Irving R. Levine, who pioneered network television coverage of economic issues during his more than 40-year career as a correspondent for NBC News, died Friday. He was 86.
Levine died of prostate cancer at a hospice in Washington, D.C., according to his son, Daniel R. Levine.
With his distinctive bow tie, slow-paced delivery and use of his middle initial in his sign-off, the balding Levine became a highly recognizable presence in television news. His dry manner made him an occasional foil for jokes from late-night talk-show hosts.
FOR THE RECORD:
Levine obituary: In Saturday's Section A, the obituary of Irving R. Levine, an NBC News correspondent who pioneered coverage of economic issues and made a point of using his middle initial in his broadcast sign-off, failed to say that his middle initial stood for Raskin. —
"A generation of Americans grew up knowing the name Irving R. Levine. From his signature broadcast style to his signature bow tie, this unlikely television star came to symbolize the journalistic standards of NBC News. Irving R. Levine was a global figure in the formative years of television news and his legacy is with us every day," NBC News said Friday in a statement.
Levine also had a significant career beyond his economic reporting. He was the first American television correspondent allowed to live in, and broadcast from, the Soviet Union during the Cold War era. He also covered the building of the Berlin Wall, the 1960 uprising in what was then the Belgian Congo and the travels of Pope Paul VI to the United Nations, India and the Holy Land, among the first international journeys by a pontiff.
He began his journalism career as an obituary writer and reporter for the Providence Journal.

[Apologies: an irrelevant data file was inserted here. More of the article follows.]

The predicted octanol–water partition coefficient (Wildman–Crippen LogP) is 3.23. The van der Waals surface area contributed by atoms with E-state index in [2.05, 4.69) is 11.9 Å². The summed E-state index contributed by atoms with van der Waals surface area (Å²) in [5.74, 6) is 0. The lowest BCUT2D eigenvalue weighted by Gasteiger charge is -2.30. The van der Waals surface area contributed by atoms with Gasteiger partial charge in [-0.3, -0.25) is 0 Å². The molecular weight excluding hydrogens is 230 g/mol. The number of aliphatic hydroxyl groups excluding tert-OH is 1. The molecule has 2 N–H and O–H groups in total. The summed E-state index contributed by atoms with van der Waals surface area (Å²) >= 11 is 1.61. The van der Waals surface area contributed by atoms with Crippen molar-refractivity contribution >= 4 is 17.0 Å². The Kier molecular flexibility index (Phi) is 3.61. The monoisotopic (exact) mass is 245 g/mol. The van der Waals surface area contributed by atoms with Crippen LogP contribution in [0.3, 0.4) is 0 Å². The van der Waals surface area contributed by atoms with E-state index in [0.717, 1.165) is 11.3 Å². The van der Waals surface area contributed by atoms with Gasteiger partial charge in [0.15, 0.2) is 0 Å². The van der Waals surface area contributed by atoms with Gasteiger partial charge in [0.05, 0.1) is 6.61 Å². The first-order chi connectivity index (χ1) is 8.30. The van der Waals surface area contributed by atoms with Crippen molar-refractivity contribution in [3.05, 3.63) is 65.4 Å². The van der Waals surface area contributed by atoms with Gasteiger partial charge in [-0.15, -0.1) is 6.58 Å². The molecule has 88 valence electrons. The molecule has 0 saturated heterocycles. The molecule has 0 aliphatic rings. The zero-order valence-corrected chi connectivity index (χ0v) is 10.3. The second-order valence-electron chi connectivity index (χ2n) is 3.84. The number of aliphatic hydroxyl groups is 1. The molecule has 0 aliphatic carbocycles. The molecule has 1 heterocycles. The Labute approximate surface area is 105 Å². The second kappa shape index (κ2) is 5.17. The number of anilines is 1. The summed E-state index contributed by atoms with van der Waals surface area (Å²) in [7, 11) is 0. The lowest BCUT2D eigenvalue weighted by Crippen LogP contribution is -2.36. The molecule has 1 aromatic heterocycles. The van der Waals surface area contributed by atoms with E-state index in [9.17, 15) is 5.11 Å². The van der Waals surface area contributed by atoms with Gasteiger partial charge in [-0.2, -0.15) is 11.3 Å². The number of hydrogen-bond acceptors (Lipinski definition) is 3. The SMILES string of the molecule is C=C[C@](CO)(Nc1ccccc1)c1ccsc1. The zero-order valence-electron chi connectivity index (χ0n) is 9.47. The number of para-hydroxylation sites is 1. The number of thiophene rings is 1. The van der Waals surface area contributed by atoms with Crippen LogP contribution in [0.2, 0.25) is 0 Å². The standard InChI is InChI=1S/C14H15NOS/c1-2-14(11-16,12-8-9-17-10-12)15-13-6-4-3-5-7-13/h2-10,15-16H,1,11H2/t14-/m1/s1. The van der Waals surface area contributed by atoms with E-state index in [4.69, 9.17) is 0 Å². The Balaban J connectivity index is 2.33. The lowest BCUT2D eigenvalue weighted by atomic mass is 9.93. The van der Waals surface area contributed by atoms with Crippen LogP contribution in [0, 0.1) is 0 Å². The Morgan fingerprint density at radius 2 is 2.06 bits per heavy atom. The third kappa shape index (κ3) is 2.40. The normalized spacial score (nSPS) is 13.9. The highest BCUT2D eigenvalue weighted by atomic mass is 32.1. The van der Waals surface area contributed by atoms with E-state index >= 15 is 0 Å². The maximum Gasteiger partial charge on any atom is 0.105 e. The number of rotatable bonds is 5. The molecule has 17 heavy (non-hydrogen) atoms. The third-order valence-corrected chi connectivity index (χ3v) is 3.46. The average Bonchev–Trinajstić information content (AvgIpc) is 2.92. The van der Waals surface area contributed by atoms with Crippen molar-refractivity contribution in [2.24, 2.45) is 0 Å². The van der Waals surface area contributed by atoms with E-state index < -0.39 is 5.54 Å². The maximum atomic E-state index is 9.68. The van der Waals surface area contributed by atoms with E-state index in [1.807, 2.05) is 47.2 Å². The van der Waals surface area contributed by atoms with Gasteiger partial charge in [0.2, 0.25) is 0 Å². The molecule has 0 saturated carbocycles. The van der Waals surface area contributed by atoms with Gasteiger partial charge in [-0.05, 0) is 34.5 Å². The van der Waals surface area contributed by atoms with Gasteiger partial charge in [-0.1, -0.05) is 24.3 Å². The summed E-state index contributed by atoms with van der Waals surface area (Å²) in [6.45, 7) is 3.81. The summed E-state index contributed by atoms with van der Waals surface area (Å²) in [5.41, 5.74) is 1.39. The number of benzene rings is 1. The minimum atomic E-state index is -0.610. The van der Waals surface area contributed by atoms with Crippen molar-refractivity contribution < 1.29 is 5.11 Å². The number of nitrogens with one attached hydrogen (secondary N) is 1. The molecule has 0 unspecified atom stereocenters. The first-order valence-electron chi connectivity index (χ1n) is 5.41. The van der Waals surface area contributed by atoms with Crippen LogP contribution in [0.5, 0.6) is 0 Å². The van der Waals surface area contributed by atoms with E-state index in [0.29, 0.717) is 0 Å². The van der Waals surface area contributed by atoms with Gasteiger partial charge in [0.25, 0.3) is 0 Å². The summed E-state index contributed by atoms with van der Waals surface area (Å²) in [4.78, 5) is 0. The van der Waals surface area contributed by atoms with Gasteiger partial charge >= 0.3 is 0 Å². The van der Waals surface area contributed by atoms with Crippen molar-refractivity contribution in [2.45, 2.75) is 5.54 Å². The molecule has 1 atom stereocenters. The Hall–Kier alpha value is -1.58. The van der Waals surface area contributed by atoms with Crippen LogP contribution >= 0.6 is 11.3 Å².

After the war, he found work with the old International News Service and was assigned to Vienna. He was working for INS in Korea at the start of the Korean War and began freelancing for NBC.
He was among the first war correspondents to enter Seoul after the departure of North Korean and Chinese troops. He also covered the negotiations at Panmunjom that led to a truce.
As a full-time Moscow correspondent for NBC in 1955, he was, for a time, the only American television correspondent and the only radio correspondent in the Soviet Union. He broadcast a series, "This is Moscow," and wrote pieces for American newspapers on life in the USSR.
After leaving Moscow in 1959, he was stationed in Rome until 1967, then in London for a couple of years and back to Rome before returning to the United States in 1971 and to the network's Washington bureau.
He had hoped for the State Department beat in Washington but was assigned the economics post. Levine became the first network reporter to cover the subject full time.
In a summation of his career that he left for his children, he recalled that the economics beat started slowly and his reports were often bumped for other fare.
He credited President Nixon's August 1971 decisions to impose wage and price controls to stem inflation and his move to take the U.S. off the gold standard for lifting the profile of economic news and propelling him -- and his news beat -- into prominence.
Over the years, his serious demeanor became the target for quips from late-night talk-show hosts, which his son said he thoroughly enjoyed.
During one economic slowdown, Johnny Carson quipped on NBC's "The Tonight Show" that things were so bad that "I saw Irving R. Levine standing by the side of the freeway with a sign reading, 'Will work for bow ties.' "
On another occasion, Carson noted that "NBC is cutting back so much, Irving R. Levine has to buy his bow ties at the Pee Wee Herman garage sale."
One story that became legendary in broadcast circles, according to his son, involved Levine's insistence on using his middle initial in his broadcast sign-off.
When NBC producers, trying to save time at the end of a broadcast, asked him to drop his middle initial from his sign-off, he replied, "I'd rather drop the B in NBC before I'll drop the R in Irving R. Levine."
After retiring from NBC in 1995, he served as a commentator for the "Nightly Business Report" on PBS from 1997 to 2008.
He also was the founding dean of the College of International Communications at Lynn University in Boca Raton, Fla.
In addition to his son Daniel, of Chicago, Levine is survived by his wife, Nancy, of Washington, D.C.; another son, Jeffrey C.B. Levine of Chicago, and a daughter, Jennifer J. Levine of Chevy Chase, Md.; three grandchildren; and a sister, Eva Schaffer of Walnut Creek, Calif.
No services will be held.